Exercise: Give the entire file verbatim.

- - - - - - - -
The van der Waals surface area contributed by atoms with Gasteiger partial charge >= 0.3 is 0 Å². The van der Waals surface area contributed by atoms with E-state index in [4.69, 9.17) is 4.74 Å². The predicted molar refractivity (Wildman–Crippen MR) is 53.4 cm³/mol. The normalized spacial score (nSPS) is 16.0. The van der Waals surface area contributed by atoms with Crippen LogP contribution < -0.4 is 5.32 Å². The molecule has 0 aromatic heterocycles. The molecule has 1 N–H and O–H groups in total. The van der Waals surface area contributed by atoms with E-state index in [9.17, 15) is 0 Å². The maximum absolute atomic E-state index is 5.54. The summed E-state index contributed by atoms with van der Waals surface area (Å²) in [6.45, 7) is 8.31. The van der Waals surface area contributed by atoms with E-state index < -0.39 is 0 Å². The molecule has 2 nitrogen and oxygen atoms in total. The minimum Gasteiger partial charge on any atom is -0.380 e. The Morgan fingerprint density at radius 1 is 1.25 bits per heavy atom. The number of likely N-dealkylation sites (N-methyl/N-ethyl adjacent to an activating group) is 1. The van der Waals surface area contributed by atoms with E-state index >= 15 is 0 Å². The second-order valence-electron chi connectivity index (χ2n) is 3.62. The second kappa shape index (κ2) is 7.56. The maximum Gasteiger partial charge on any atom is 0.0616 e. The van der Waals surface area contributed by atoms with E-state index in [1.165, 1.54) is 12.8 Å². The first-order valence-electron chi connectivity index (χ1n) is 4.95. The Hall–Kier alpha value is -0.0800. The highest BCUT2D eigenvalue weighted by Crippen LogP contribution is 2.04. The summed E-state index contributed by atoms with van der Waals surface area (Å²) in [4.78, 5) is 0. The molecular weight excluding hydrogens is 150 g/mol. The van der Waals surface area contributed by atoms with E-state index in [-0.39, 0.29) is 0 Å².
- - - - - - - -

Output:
The van der Waals surface area contributed by atoms with Gasteiger partial charge >= 0.3 is 0 Å². The van der Waals surface area contributed by atoms with E-state index in [4.69, 9.17) is 4.74 Å². The predicted molar refractivity (Wildman–Crippen MR) is 53.4 cm³/mol. The normalized spacial score (nSPS) is 16.0. The van der Waals surface area contributed by atoms with Crippen LogP contribution < -0.4 is 5.32 Å². The molecule has 0 aromatic heterocycles. The molecule has 1 N–H and O–H groups in total. The van der Waals surface area contributed by atoms with E-state index in [9.17, 15) is 0 Å². The maximum absolute atomic E-state index is 5.54. The summed E-state index contributed by atoms with van der Waals surface area (Å²) in [6.45, 7) is 8.31. The van der Waals surface area contributed by atoms with E-state index < -0.39 is 0 Å². The molecule has 2 nitrogen and oxygen atoms in total. The minimum Gasteiger partial charge on any atom is -0.380 e. The Morgan fingerprint density at radius 1 is 1.25 bits per heavy atom. The number of likely N-dealkylation sites (N-methyl/N-ethyl adjacent to an activating group) is 1. The van der Waals surface area contributed by atoms with E-state index >= 15 is 0 Å². The second-order valence-electron chi connectivity index (χ2n) is 3.62. The second kappa shape index (κ2) is 7.56. The maximum Gasteiger partial charge on any atom is 0.0616 e. The van der Waals surface area contributed by atoms with E-state index in [1.165, 1.54) is 12.8 Å². The first-order valence-electron chi connectivity index (χ1n) is 4.95. The Hall–Kier alpha value is -0.0800. The highest BCUT2D eigenvalue weighted by Crippen LogP contribution is 2.04. The summed E-state index contributed by atoms with van der Waals surface area (Å²) in [4.78, 5) is 0. The molecular weight excluding hydrogens is 150 g/mol. The van der Waals surface area contributed by atoms with E-state index in [-0.39, 0.29) is 0 Å².